Focus on…Travel!

by | Sep 21, 2020 | Blog, Travel | 1 comment

Have Camera, Will Travel!

My favorite aspect of being a photographer is being able to travel with my camera in hand. I’ll go anywhere! A day trip down the coast, or a flight overseas and I’m in the zone! I’m much happier and make better images when I’ve done my homework by researching the location of my shoot and I’ve packed the right equipment.

12 Photography Tips for Local Travel:

Before you leave:

1. Search the web for area photos: Start by researching the Chamber of Commerce or Tourism Board of the area you’ll visit. Also, check websites by making a search that’s as easy as “where to take pictures in… (enter city/area). The search engine Yelp will give you many locations that include pictures, maps, addresses, reviews, and websites of a point of interest.

2. Check the weather forecast for the duration of your stay. It’s a good idea to check the weather report so that you pack accordingly. Remember to bring rain gear for both you and your camera.

3. Check apps for the moon schedule and night photography. You may want to check the app. MoonCalendar to see if you may have a full moon, or if you have nights without a moon that would be good for night photography. I also use the free app. PhotoPills to calculate the location of the Milky Way for night shots.

4. Confirm hotel reservations. Print out your email confirmation from the hotel. Do you need to ask for an early check in?

5. Gas up and program your GPS or find an area map. Have addresses and contact info ready. Do you need money for highway tolls or do you have an electronic pass in your car?

6. Carry business cards – People may stop you to ask questions or express an interest in your photos and you could generate some business by handing them your card.

7. Photo Release Forms – If you take pictures of people, then bring a pad of release forms or download Photo Contract Companion ($.99). I try to downplay the contract and use it only if I think I have a fantastic image. Most folks may be nervous about signing a “contract” and will have lots of questions. My approach is to show them the photo, use a complement such as “You have such a great look, or little Jimmy is so cute!) and assure them that you won’t post the pic on Facebook, or Twitter, etc. Promise that you’ll email the photo to them and smile a lot, it helps!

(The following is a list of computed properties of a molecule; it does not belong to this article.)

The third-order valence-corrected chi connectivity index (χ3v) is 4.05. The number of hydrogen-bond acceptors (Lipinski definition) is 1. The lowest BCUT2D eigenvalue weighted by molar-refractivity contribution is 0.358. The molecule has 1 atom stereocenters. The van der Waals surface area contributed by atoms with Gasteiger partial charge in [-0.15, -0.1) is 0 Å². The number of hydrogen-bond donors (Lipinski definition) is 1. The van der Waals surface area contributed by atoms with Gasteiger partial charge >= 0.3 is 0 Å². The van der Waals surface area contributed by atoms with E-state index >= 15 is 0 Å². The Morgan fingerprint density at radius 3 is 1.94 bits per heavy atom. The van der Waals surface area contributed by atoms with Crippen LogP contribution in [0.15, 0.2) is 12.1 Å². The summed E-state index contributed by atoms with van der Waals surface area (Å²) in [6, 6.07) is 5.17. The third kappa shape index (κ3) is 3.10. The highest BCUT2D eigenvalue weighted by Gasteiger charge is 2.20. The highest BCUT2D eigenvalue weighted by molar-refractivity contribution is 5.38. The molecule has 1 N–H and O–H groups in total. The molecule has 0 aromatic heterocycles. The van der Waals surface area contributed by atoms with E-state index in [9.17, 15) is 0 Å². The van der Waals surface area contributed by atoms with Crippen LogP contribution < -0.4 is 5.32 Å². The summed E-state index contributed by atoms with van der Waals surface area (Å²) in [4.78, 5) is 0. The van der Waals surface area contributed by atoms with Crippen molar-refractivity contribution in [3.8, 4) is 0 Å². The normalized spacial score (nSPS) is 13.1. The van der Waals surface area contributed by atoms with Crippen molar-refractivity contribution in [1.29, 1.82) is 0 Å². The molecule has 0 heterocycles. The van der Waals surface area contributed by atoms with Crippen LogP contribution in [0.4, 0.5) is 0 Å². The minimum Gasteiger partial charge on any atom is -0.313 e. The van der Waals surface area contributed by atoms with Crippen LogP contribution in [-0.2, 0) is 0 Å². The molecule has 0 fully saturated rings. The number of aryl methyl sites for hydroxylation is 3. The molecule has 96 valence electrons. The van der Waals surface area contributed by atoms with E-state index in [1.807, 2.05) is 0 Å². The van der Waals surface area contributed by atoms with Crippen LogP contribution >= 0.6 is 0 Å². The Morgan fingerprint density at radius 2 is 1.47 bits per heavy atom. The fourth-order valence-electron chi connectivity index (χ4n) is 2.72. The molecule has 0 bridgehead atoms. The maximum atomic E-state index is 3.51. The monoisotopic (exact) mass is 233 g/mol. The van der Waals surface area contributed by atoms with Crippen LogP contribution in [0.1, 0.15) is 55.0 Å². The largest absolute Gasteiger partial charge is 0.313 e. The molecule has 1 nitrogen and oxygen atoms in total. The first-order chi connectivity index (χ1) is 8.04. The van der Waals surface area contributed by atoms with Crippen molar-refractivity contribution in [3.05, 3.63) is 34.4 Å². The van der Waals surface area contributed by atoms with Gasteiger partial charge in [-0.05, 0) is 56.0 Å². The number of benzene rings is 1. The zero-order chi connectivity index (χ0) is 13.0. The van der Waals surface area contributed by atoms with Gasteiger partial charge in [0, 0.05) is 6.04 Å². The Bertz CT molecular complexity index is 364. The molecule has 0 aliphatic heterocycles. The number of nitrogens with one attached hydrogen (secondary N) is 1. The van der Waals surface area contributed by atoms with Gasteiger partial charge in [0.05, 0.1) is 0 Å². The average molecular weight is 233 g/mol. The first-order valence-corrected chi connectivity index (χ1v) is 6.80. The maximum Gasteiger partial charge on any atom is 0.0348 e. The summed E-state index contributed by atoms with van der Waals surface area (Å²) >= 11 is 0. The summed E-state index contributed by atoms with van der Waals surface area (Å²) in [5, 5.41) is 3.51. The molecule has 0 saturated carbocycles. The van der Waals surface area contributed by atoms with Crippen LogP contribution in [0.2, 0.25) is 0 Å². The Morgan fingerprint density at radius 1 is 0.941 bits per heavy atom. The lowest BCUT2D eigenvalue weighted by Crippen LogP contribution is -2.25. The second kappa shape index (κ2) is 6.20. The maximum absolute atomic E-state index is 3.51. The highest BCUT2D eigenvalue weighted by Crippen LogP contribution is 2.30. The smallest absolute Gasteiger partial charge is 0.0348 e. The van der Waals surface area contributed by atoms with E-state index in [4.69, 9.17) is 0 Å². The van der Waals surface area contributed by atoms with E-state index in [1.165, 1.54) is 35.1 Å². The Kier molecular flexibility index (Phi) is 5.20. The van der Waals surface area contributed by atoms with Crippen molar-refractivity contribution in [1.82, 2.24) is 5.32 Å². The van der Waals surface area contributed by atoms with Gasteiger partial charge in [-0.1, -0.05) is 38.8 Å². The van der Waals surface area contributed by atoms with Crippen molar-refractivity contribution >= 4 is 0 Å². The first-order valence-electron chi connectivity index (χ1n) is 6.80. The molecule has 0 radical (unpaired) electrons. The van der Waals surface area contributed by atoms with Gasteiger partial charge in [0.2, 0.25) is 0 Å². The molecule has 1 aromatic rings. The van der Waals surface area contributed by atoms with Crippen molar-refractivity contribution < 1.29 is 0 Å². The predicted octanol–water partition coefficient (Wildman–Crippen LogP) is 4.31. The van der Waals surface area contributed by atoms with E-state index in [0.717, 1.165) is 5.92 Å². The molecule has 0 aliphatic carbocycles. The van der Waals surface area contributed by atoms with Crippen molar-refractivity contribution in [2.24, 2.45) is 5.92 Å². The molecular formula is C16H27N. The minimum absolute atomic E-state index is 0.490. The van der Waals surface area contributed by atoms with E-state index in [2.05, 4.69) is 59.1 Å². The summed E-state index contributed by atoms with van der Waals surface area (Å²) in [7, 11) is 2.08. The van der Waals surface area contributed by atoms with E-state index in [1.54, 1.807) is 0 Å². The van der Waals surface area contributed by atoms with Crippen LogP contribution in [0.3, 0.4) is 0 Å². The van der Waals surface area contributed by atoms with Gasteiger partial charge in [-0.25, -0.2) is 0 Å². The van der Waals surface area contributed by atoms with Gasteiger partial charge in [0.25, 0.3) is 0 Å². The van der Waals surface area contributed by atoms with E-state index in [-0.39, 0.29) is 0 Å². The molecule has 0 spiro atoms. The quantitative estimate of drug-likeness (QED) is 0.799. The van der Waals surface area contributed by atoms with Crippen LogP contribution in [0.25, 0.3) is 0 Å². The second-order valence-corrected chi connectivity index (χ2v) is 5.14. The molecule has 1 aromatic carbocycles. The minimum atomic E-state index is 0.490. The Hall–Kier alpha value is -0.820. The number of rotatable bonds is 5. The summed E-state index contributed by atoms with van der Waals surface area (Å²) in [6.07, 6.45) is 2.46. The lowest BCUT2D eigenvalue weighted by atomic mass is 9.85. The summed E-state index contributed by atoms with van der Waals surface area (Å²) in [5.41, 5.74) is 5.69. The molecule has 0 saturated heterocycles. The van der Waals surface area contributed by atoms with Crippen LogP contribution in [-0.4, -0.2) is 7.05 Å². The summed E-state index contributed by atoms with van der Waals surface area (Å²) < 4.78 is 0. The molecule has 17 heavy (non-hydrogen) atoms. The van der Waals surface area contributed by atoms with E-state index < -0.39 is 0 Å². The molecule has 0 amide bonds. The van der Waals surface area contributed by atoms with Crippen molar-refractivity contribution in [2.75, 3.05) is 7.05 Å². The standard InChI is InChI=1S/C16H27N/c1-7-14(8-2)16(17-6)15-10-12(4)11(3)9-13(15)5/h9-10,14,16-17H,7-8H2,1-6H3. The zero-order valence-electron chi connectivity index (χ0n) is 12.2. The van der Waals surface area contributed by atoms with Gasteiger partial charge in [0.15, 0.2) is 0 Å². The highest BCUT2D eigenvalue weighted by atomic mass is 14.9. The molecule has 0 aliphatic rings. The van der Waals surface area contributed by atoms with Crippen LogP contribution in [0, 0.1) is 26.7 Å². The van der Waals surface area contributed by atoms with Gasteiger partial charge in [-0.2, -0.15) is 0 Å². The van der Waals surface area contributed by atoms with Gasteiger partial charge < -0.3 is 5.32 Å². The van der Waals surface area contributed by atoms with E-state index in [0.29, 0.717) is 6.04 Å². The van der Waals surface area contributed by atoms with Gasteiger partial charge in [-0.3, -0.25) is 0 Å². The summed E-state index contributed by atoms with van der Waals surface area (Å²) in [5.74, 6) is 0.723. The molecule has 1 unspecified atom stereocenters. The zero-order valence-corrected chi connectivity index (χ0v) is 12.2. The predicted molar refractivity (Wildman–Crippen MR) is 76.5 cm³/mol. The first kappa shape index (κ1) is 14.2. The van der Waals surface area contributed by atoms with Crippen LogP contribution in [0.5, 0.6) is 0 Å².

8. Keep a “Ready Box” in the back of the car that contains: water for you to drink or for cleaning situations, fruit, granola bars, or trail mix, to stave off hunger so you can keep shooting, boots and a trash bag for dirty boots, a towel and a lightweight mat (great to use at the beach to keep tripod bushings clean – a large trash bag or a raincoat works really well, a roll of paper towels for coffee spills in the car or other needs, a blower (for emergency cleaning situations like dropping a lens at a beach – I did this once!), a raincoat, and an umbrella. I also add a strong flashlight, bug spray, sunscreen and a hat. When not in useI remove my “go box” from the car and store it in a certain place in my garage so it’s always handy.

9. Plan for the light! I’ll leave at 3.00AM if it means that I can catch a gorgeous sunrise. Download apps for sunrise and sunset times such as TPE (The Photographer’s Ephemeris). This 5 star rated app has a great map that can pin-point exactly where the sun will rise and set, as well as the moon rise and set times based on your location and it has topographic maps including elevation, celestial events and a light pollution overlay.

9. Travel Light! I use a small backpack that will hold a camera and up to
two lenses and that has pockets for batteries, memory cards, my wallet, and car keys. I leave a larger bag in the card covered with an old towel.

10. Always bring your camera’s manual! Always, always, always! It’s really easy to download the app for your manual so you will have it on your cell, tablet and/or computer.

11. Scout your location the day before if possible! The simple act of finding your way to the place of your planned shoot can help you save time the next day. You’ll be confidant that you know how to reach your destination, will have seen your subject and therefore can begin visualizing the images you’d like to make, and can take test photos to look at that evening. Did you capture the right angle? Can you improve on the light or direction of the shot?

12. Make Images with a Strong Sense of Place! – Think about how to  make your images stand out so that when you look back on them several years later you instantly know where you took them. Remember those achingly boring slide shows of your uncle’s travel pictures? What is the visual signature of the area? Is it urban or rural, seascape or landscape, densely or sparsely populated? How can you express this in your photos?

Now Hit the Road!

1 Comment

  1. Liz Myers

    Great tips! Hadn’t thought of the “go box” – but makes perfect sense.


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